Book Review: Briarley by Aster Glenn Gray #WyrdAndWonder



During a chance summer shower, an English country parson takes refuge in a country house. The house seems deserted, yet the table is laid with a sumptuous banquet such as the parson has not seen since before war rationing.

Unnerved by the uncanny house, he flees, but stops to pluck a single perfect rose from the garden for his daughter – only for the master of the house to appear, breathing fire with rage. Literally.

At first, the parson can’t stand this dragon-man. But slowly, he begins to feel the injustice of the curse that holds the dragon captive. What can break this vengeful curse?



Another Beauty and the Beast retelling! This is one of my favorite fairy tales and I’m always looking for fresh takes on it so was quite happy when I discovered this book.

Briarley is definitely a unique take on Beauty and the Beast and yet it feels familiar enough for fans of the original. This takes place in WWII ear England. German forces are bombing London and the countryside, while not in the immediate line of fire, doesn’t remain unaffected from the war. The story, while set in a different time period, starts off on a rather familiar foot with the father of Rose wandering onto a mysterious old estate seeking shelter from a storm. He steals a rose on his way out and anger the beast that lives there. This has the invisible servants, the curse of needing to love and be loved in return, and, of course, romance. But there are also many differences which kept things interesting. The beast here is a dragon, he openly talks about the curse with the parson, and Rose is not the romantic interest here–the parson is!

Given that this is a retelling, I do wonder at some of the author’s choices in deviation–not in a bad way but just wonder what they mean to the author and why they made those decisions. For instance, why is this set during WWII? While the setting does have one very immediate impact on the story, this really could have been set during any period so I’m curious why the author went in this direction. Do they just really love this era and wanted to write about it? Is there something about this era that the author wanted to point out? I usually don’t find myself thinking about these things while reading but this one really peaked my curiosity for some reason. I do love the choice here, we don’t see many fantasy novels taking place in this period (with maybe one very famous exception) so it was nice for a change. Also, in regards to the setting, the estate is sort of ‘out of time’ in some ways since both Briarley–our cursed dragon beast– and the invisible servants were originally living in the 1840’s and have been under this curse nearly 100 years. So there’s an interesting Victorian feel to parts of the story.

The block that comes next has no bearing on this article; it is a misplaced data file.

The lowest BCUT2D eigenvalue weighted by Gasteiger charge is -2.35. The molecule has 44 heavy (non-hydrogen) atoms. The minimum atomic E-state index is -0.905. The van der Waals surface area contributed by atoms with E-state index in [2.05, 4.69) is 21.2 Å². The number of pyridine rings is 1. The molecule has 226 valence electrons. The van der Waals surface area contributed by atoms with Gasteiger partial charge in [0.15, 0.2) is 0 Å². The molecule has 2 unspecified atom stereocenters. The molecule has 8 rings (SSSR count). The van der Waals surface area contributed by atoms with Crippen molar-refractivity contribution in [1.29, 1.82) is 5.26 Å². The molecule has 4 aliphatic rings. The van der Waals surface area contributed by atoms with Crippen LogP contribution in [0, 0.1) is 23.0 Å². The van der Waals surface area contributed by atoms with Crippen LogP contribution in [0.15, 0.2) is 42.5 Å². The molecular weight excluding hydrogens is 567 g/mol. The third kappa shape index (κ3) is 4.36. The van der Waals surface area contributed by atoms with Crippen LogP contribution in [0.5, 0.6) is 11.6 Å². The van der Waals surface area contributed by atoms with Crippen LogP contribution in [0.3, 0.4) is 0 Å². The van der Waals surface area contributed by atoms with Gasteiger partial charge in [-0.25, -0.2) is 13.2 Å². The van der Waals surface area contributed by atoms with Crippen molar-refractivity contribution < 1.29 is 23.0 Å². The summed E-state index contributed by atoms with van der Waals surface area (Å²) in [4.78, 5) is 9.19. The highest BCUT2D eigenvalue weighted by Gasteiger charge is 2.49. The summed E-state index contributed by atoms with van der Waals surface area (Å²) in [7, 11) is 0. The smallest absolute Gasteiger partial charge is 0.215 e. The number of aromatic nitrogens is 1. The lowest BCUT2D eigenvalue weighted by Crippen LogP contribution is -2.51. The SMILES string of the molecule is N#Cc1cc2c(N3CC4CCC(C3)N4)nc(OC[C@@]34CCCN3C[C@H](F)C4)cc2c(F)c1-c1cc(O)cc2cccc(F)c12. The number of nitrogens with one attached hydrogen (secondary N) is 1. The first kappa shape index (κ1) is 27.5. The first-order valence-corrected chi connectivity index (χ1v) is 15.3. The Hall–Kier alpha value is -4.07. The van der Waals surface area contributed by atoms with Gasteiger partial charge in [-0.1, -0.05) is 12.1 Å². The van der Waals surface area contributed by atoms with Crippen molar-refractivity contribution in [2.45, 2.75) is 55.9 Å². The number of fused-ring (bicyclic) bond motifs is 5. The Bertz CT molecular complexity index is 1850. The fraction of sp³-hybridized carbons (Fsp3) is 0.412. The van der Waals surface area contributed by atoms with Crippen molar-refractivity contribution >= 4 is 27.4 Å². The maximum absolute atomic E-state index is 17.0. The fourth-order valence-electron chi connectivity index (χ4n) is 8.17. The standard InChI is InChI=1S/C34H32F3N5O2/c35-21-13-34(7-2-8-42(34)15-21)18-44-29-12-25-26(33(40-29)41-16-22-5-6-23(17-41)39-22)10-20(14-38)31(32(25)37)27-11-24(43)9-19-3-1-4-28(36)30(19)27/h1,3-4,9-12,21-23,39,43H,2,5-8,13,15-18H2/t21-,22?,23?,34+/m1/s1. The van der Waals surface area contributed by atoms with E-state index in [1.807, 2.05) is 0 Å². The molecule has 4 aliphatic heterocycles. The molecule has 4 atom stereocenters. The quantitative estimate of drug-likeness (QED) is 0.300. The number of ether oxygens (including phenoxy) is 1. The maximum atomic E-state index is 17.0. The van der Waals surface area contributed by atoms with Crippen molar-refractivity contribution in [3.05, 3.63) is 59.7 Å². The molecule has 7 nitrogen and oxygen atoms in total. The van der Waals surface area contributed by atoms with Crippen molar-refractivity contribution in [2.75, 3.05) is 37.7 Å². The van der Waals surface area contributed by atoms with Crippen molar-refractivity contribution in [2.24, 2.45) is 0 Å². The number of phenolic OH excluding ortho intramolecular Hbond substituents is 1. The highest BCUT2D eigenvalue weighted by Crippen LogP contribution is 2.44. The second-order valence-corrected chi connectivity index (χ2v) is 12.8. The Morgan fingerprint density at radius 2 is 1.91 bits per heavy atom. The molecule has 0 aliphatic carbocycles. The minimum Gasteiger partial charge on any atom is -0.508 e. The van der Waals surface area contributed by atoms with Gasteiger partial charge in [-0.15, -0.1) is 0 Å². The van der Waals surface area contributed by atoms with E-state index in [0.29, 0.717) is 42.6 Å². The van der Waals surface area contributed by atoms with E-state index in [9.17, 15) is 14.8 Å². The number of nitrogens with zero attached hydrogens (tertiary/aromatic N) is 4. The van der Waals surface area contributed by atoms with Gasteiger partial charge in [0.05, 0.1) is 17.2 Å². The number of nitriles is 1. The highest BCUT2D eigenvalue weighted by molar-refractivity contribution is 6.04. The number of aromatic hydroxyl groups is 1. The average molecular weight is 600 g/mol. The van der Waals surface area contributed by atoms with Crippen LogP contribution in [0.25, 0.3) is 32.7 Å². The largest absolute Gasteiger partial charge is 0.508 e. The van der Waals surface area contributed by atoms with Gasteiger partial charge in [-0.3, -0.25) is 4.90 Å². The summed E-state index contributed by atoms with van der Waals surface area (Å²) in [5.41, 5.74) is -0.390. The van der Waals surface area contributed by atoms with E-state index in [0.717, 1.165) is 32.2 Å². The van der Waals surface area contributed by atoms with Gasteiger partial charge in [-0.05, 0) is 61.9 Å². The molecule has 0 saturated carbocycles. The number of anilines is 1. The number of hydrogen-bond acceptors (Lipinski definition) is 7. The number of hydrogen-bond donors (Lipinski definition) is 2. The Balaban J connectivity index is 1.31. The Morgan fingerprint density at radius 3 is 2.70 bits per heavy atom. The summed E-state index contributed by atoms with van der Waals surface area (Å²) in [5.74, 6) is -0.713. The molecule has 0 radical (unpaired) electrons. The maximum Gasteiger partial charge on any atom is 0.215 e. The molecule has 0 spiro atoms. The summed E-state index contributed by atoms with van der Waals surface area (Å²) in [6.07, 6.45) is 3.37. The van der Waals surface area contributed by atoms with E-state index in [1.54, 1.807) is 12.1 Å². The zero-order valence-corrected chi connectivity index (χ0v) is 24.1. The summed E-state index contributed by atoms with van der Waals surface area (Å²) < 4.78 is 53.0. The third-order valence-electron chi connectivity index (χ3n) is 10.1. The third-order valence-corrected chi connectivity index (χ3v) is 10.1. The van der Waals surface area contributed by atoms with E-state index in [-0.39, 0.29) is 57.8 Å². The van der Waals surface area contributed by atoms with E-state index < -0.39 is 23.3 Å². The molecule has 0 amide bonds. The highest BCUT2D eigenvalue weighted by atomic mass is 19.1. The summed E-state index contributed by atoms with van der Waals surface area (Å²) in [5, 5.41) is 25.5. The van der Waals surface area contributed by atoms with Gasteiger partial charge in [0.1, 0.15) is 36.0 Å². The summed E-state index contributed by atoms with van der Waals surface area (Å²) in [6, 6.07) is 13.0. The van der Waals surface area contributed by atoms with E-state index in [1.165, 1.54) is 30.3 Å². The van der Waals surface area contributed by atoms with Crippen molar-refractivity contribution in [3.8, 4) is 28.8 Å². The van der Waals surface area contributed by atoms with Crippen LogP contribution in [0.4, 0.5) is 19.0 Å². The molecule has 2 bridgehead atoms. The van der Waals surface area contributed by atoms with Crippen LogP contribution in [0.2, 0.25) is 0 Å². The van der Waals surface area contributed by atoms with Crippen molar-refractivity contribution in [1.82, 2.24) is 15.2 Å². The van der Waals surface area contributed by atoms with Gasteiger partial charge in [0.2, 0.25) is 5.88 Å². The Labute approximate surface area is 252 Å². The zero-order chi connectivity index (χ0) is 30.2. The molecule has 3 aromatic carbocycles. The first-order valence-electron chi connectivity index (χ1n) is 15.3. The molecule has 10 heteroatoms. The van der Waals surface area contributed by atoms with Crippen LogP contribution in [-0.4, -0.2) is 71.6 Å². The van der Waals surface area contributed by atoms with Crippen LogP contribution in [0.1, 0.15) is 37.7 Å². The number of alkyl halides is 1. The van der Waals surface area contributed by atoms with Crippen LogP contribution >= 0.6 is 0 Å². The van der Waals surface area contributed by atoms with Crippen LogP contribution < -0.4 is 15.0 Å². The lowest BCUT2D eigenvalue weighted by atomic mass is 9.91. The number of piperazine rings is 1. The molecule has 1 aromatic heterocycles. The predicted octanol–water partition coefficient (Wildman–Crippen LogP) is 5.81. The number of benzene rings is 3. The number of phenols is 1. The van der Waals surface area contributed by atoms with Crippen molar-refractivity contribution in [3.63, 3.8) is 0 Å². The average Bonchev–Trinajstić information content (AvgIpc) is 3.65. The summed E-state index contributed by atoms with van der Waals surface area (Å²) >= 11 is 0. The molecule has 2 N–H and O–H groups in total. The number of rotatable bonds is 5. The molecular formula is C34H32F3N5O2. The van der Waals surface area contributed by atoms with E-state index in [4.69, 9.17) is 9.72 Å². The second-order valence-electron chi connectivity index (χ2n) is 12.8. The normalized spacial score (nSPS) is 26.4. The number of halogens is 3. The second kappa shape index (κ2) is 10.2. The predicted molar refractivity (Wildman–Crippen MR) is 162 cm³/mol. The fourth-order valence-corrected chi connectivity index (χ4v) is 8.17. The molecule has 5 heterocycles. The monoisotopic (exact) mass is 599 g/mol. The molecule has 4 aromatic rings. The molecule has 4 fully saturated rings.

Characters are always the most important thing for me in a story and I thought they were very well written here. Briarley was appropriately grumpy and dragon-esque. His reasons for being so grumpy are understandable. The beast’s struggle with the curse is also a struggle with acceptance of himself. The friendly parson is someone that is a perfect balance for the beast. He’s patient and he’s kind and he is someone who cares about doing the right thing. He won’t abandon Briarley and the servants to their curse if there’s some way he can help end it. I love how their friendship develops over the course of the story and then develops into something more. I also loved the servants! They have good roles to play in this story as well.

Overall, I loved the author’s take on this familiar tale–the setting was interesting and the characters were well written. It was, perhaps, a bit predictable but I think that’s a matter of course for a retelling.Β  4/5 stars.

14 thoughts on “Book Review: Briarley by Aster Glenn Gray #WyrdAndWonder

  1. Jess @ Jessticulates says:

    Lovely review! I bought a copy of this in my kindle earlier this year after seeing good reviews, so I’m looking forward to checking it out when I’m next in the mood for a BatB retelling. It sounds like a really sweet story – and I love the twists of the beast being the dragon and ‘beauty’ being the father rather than his daughter – so I’m glad to hear you enjoyed it. πŸ™‚

    • waytoofantasy says:

      It definitely put some new spins on the familiar. I had a good time with it! It was just what I needed at the time I read it. πŸ™‚ Hope you enjoy it when you get to it!

  2. Tammy says:

    I’ve never heard of this, but I love a good Beauty and the Beast retelling too😁 And the WWII setting does seem odd, if there aren’t any specific WWII elements tied in. Hmmm

    • waytoofantasy says:

      There is a *bit* WWII elements but it really could have been set in almost any time period. I guess you’ll see what I mean if you get around to it. πŸ™‚ It’s a good read!

  3. maddalena@spaceandsorcery says:

    The period setting sounds interesting, despite the fact that it does not seem to impact the story in a significant way: maybe it was a way for the author of “modernizing” the fairy tale without it being… well, too modern to our present tastes? Inquiring minds would like to know, indeed…
    Thanks for sharing! πŸ™‚

    • waytoofantasy says:

      Maybe, that’s a thought! I do like it too, we don’t see a ton set in that period (even though I feel like I read two back to back lol!). You’re welcome! πŸ™‚

  4. Zezee says:

    Not that I’ve read many Beauty and the Beast retellings, but this is the first one I’ve seen set in WWII. I wonder why that is too.

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